Domestic dilemma

Ralphyboy

Member
This is shortened version of events of my dilemma.
Not been doing domestics for long so any advice would be appreciated.
Customer's bedroom had 1 outside wall that been left floated & then painted by previous owners.
He had a "handyman" from FB skim this wall,he let it dry,mist coated it with added pva in the mix & then several areas of plaster blew!
I quoted to remove all blown areas,pva& skim.
Did this,which left a small area of handyman's skim so pva'd all wall twice,skimmed when tacky and then on one trowelling up noticed it bubbling up in small areas which then became what's in photos.
Completely confused as to why this happened as this area of wall didn't react adversely to the pva before skimming.
I said I will get back to customer with possible solution he said he'll just hack all back to floated wall & paint that if there isn't an answer.
Anybody had this happen before & what's the solution?
 

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madmonk

Private Member
If the floated wall had been painted or not keyed up should have been blue grit its just shelled off not only that i would have give it a tight coat of bonding first
 

madmonk

Private Member
There is no key on that blue s**t whatever it is take it paint skim looks massively thick aswell hence should have a tight coat of bonding
 

Ralphyboy

Member
Thanks guys.
So what would be the best solution to suggest to customer as he's all for hacking back to floated wall & just painting instead?
 

smoother09

Well-Known Member
Would be best getting back to were floated maybe scratch some extra keys in use some large nails or something then pre grit and do it next day! Or just walk away if he’s been a dick (y)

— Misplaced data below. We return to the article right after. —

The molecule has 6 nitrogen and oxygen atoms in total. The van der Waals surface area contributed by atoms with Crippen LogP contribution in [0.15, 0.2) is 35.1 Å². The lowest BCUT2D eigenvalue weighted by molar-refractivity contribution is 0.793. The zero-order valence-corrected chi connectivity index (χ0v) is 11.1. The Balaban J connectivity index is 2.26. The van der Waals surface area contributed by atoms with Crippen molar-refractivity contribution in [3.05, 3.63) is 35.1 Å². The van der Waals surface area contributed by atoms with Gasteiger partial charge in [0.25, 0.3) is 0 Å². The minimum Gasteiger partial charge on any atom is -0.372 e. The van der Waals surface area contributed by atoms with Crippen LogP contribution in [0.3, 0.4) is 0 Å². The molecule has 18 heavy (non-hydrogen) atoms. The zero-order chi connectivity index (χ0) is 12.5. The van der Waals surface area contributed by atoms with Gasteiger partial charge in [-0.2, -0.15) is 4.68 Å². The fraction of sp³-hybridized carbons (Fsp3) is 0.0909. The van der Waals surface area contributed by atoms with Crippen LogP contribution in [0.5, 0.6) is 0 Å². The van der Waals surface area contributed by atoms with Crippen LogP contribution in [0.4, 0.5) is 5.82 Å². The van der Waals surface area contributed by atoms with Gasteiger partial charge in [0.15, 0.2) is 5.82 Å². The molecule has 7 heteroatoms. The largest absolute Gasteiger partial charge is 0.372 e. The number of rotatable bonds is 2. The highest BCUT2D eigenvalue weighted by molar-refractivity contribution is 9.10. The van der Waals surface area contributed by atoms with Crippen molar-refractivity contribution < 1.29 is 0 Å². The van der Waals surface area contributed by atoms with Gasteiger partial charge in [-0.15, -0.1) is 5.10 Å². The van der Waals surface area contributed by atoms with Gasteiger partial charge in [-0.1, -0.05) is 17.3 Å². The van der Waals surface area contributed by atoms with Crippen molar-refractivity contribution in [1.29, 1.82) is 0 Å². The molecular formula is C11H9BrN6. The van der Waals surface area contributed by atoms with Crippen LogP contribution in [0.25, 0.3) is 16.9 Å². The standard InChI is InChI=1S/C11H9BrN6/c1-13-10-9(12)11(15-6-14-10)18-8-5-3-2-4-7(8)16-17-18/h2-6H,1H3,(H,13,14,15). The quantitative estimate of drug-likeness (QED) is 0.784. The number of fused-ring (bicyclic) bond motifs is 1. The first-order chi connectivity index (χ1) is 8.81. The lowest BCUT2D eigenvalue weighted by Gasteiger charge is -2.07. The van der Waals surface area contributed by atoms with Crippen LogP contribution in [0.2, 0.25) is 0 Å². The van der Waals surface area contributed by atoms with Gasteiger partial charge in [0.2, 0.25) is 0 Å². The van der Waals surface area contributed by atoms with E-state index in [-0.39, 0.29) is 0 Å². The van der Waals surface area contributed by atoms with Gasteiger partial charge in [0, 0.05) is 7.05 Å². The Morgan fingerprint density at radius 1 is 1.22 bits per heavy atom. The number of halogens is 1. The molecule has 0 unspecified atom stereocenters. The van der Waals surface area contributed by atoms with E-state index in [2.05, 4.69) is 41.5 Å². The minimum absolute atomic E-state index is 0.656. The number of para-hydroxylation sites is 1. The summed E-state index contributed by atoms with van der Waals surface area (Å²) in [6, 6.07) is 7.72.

Stewie03

Active Member
I agree with bof things like that I always give 2 tight coats of bonding it also reduces crazing if your just going to pva and skim over a fry floated wall
 

The Hobo

Well-Known Member
This is shortened version of events of my dilemma.
Not been doing domestics for long so any advice would be appreciated.
Customer's bedroom had 1 outside wall that been left floated & then painted by previous owners.
He had a "handyman" from FB skim this wall,he let it dry,mist coated it with added pva in the mix & then several areas of plaster blew!
I quoted to remove all blown areas,pva& skim.
Did this,which left a small area of handyman's skim so pva'd all wall twice,skimmed when tacky and then on one trowelling up noticed it bubbling up in small areas which then became what's in photos.
Completely confused as to why this happened as this area of wall didn't react adversely to the pva before skimming.
I said I will get back to customer with possible solution he said he'll just hack all back to floated wall & paint that if there isn't an answer.
Anybody had this happen before & what's the solution?
when you re do it please run a brush down the angle
 

Wayners

Well-Known Member
Old emulsion has degraded over time and your wet plaster was the last straw and gave up the grip. Lucky you! I got caught last year and that was first time in ages. I would get top layer of skim and paint coats off. If that blue paint is powdery then dustless sand (bodge orbital sander on vac with 80 grit) beeline sealer then pva or bluegrit... skim. Sorted. Old emulsions didn't contain binder like vinyl so more likely to degrade you see
 

malc

TPF Special Forces
Old emulsion has degraded over time and your wet plaster was the last straw and gave up the grip. Lucky you! I got caught last year and that was first time in ages. I would get top layer of skim and paint coats off. If that blue paint is powdery then dustless sand (bodge orbital sander on vac with 80 grit) beeline sealer then pva or bluegrit... skim. Sorted. Old emulsions didn't contain binder like vinyl so more likely to degrade you see
are you talking about emulsion or distemper ?
 

Wayners

Well-Known Member
Distemper I call white wash. Was powder mixed with water. Then the first emulsions were similar and chalky, but came in a range of colours but had binders so good for walls as would not come off if you brushed against them, but these degrade over time. Next was vinyl emulsions. These early emulsions are a problem sometimes
 
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